Doxorubicin Side Effects and Heart Problems

Doxorubicin (trade name Adriamycin) is a commonly used chemotherapy agent that is very effective in both Hodgkin and Non-Hodgkin lymphomas. It is used in virtually all the first-line chemotherapy regimens for lymphomas. It belongs to the class of chemotherapy drugs called anthracyclines.

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Doxorubicin May Cause Heart Damage

It is well recognized that doxorubicin may cause damage to the heart in some individuals. While other anthracyclines (like epirubicin and mitoxantrone) may also cause heart damage, the chances are more common with doxorubicin. Doxorubicin causes both early and late heart damage (also called cardiotoxicity). The early damage occurs immediately after drug administration or within 1 to 2 days. There are minor effects that are picked up on the electrocardiogram (EKG) and in most cases resolve without causing any major problems. It is the late-starting damage that is important and more serious.

Late Cardiac Damage

Late damage to the heart starts about a year or more after chemotherapy. Doxorubicin mainly affects the heart muscles. It weakens the heart muscles and makes the pumping of blood more difficult for the heart. When severe, it leads to a condition called congestive heart failure (CHF). Individuals with CHF complain of a number of symptoms

  • A gradually worsening difficulty in strenuous work, leading to tiredness or breathing trouble when climbing stairs or walking
  • A cough that worsens at night
  • Swelling of the feet
  • Difficulty in breathing at rest

If severe, CHF can cause severe disability and even death.

How Does Doxorubicin Damage the Heart?

Doxorubicin reacts with some chemicals in the body (called enzymes) to produce harmful substances called free radicals. The production of these harmful free radicals is enhanced in organs like the heart where there are more oxygen and iron. While some organs have special enzymes to destroy these free radicals, the heart has a relatively poor supply of these enzymes. This makes the heart muscles susceptible to damage with free radicals.

Factors That Affect Heart Damage

Numerous factors increase the chances of heart damage with doxorubicin.

  • A high dose of doxorubicin is more likely to produce heart damage. At higher doses, the chances of heart damage increase. The total dose of doxorubicin received during a person’s life should be ideally less than 450mg per square meter (of the body surface). The risk of CHF depends on the dose, ranging from about 4 to 36%. Fortunately, most chemo schedules require lower doses.
  • The simultaneous use of other chemotherapy drugs that affect the heart e.g. high doses of cyclophosphamide
  • Radiation treatment to the chest
  • Already-existing heart disease
  • Younger age

Testing for Heart Damage

Heart damage is usually tested with an echocardiogram (commonly called an 'echo') or a MUGA scan to test for the amount of blood that the heart can pump out. In medical terms, this is called the ‘left ventricular ejection fraction’ or LVEF. The LVEF is measured for most individuals before starting treatment to rule out any pre-existing heart problem. Subsequently, it may be measured again during treatment and later periods to see if there is a fall in the LVEF. Occasionally cardiac problems can show in the EKG as well.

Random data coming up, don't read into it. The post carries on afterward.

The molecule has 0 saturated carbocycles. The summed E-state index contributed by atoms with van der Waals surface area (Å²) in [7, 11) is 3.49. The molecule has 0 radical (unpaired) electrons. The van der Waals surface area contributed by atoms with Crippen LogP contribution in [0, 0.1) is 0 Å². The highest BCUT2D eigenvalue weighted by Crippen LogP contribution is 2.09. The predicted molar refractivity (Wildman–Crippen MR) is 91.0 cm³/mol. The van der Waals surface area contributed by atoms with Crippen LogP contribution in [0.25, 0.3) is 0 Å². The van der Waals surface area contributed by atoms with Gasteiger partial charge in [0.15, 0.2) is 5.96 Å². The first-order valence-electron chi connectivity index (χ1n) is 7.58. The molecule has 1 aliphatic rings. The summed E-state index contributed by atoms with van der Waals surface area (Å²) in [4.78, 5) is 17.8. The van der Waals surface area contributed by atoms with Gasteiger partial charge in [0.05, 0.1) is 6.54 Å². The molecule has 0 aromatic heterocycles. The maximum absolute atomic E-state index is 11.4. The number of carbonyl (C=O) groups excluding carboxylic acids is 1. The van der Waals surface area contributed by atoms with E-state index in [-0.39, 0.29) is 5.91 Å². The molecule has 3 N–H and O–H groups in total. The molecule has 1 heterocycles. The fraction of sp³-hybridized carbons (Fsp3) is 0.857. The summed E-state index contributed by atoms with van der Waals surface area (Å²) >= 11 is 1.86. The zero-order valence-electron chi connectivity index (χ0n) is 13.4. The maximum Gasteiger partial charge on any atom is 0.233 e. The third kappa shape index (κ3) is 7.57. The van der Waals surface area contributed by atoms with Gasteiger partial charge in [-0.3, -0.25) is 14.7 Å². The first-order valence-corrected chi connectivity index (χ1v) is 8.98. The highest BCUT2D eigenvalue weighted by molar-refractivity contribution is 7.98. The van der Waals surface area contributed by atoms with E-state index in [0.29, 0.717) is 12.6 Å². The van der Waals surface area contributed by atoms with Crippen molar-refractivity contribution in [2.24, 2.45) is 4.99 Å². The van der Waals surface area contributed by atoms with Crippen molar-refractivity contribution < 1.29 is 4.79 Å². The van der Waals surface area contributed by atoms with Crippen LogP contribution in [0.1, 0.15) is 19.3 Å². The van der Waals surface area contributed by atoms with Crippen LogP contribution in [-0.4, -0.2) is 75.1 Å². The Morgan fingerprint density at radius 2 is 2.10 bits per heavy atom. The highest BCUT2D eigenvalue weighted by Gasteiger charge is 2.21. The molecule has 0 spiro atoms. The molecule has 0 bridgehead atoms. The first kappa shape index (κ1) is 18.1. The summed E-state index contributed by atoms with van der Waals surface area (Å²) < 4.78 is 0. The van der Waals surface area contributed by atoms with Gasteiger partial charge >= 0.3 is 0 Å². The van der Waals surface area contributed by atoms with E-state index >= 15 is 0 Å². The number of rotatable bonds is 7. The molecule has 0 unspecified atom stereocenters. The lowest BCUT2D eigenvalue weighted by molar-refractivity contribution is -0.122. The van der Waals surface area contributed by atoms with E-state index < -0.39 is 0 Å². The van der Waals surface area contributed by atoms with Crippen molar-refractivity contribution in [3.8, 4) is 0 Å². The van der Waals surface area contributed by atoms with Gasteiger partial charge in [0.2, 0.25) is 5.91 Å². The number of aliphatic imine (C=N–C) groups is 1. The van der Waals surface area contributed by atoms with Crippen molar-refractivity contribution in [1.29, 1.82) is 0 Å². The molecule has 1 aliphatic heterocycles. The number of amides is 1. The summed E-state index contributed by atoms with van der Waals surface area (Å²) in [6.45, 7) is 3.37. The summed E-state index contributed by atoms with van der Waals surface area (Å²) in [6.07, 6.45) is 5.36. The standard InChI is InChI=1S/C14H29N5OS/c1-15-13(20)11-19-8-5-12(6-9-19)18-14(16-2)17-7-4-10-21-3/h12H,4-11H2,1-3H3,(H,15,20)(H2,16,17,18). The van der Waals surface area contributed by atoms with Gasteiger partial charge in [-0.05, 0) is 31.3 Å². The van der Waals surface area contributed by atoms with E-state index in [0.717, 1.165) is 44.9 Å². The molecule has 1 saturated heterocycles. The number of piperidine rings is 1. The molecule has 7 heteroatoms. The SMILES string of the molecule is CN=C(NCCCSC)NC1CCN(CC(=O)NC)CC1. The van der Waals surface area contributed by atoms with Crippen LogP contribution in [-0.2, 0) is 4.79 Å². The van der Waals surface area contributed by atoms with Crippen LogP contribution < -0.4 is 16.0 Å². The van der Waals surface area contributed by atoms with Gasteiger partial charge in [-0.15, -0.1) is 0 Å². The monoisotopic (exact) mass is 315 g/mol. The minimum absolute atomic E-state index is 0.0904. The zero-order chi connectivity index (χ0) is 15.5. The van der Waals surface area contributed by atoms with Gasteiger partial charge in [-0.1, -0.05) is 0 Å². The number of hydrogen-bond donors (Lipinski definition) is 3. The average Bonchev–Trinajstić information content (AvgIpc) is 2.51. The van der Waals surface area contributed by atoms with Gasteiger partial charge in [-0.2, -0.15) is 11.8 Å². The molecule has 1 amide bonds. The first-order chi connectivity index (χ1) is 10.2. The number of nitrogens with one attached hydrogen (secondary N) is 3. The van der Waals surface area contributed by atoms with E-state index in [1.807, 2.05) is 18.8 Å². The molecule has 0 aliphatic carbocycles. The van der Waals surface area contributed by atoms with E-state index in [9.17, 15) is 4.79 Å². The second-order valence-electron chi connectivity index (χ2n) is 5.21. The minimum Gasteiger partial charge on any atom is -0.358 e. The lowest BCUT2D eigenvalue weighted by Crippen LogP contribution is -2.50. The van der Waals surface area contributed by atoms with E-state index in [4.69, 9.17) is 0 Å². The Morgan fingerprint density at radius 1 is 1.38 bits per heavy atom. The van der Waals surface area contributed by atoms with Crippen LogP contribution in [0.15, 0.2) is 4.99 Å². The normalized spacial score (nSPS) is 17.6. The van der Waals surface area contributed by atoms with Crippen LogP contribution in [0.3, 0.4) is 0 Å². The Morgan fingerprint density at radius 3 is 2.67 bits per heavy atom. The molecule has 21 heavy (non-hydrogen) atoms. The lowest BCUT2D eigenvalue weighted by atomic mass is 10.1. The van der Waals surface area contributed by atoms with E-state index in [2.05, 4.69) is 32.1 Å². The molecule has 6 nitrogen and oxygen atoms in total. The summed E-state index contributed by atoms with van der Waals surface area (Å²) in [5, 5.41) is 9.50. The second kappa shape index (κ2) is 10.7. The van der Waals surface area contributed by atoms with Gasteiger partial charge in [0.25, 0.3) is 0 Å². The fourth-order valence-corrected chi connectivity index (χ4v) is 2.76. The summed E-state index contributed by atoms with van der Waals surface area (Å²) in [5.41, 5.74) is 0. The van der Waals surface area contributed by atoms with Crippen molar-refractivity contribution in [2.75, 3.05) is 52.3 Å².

Ways to Reduce Damage

There are some ways in which heart damage can be prevented or lessened

  • Keeping the total dose of doxorubicin within safe limits
  • Administering the drug as an infusion in saline rather than as an injection
  • Using a new preparation of doxorubicin called ‘liposomal doxorubicin’ — the drug comes enclosed in a fatty coating called a liposome. This coating breaks only within cancer to release the drug. Normal organs like the heart are less affected.
  • Using a substance called dexrazoxane as an infusion soon after doxorubicin. It may reduce the chances of heart damage and is FDA approved in metastatic breast cancer.

Treatment of CCF

The cardiac failure caused by doxorubicin is treated on the same lines as other types of heart failure. There are no special medicines for doxorubicin-related heart damage. Rest, oxygen and pills reduce the symptoms of CCF and stabilize the cardiac disability. Severe symptoms may require hospital admission.

Should We Stop Using Doxorubicin?

Doxorubicin is an extremely effective chemotherapy drug. It has a role in the treatment of many cancers. While there is a definite association of doxorubicin with heart damage, the benefits of using doxorubicin outweigh the risks. Heart damage with this drug is quite well understood, and if doxorubicin is used within the safe dose limits, there is no reason to stop using a drug as useful as this.

4 Sources
Verywell Health uses only high-quality sources, including peer-reviewed studies, to support the facts within our articles. Read our editorial process to learn more about how we fact-check and keep our content accurate, reliable, and trustworthy.
  1. American Cancer Society. Chemotherapy for Non-Hodgkin Lymphoma.

  2. Chatterjee K, Zhang J, Honbo N, Karliner JS. Doxorubicin cardiomyopathyCardiology. 2010;115(2):155–162. doi:10.1159/000265166

  3. American Heart Association. Warning Signs of Heart Failure.

  4. Bloom MW, Hamo CE, Cardinale D, et al. Cancer Therapy-Related Cardiac Dysfunction and Heart Failure: Part 1: Definitions, Pathophysiology, Risk Factors, and ImagingCirc Heart Fail. 2016;9(1):e002661. doi:10.1161/CIRCHEARTFAILURE.115.002661

By Indranil Mallick, MD
 Indranil Mallick, MD, DNB, is a radiation oncologist with a special interest in lymphoma.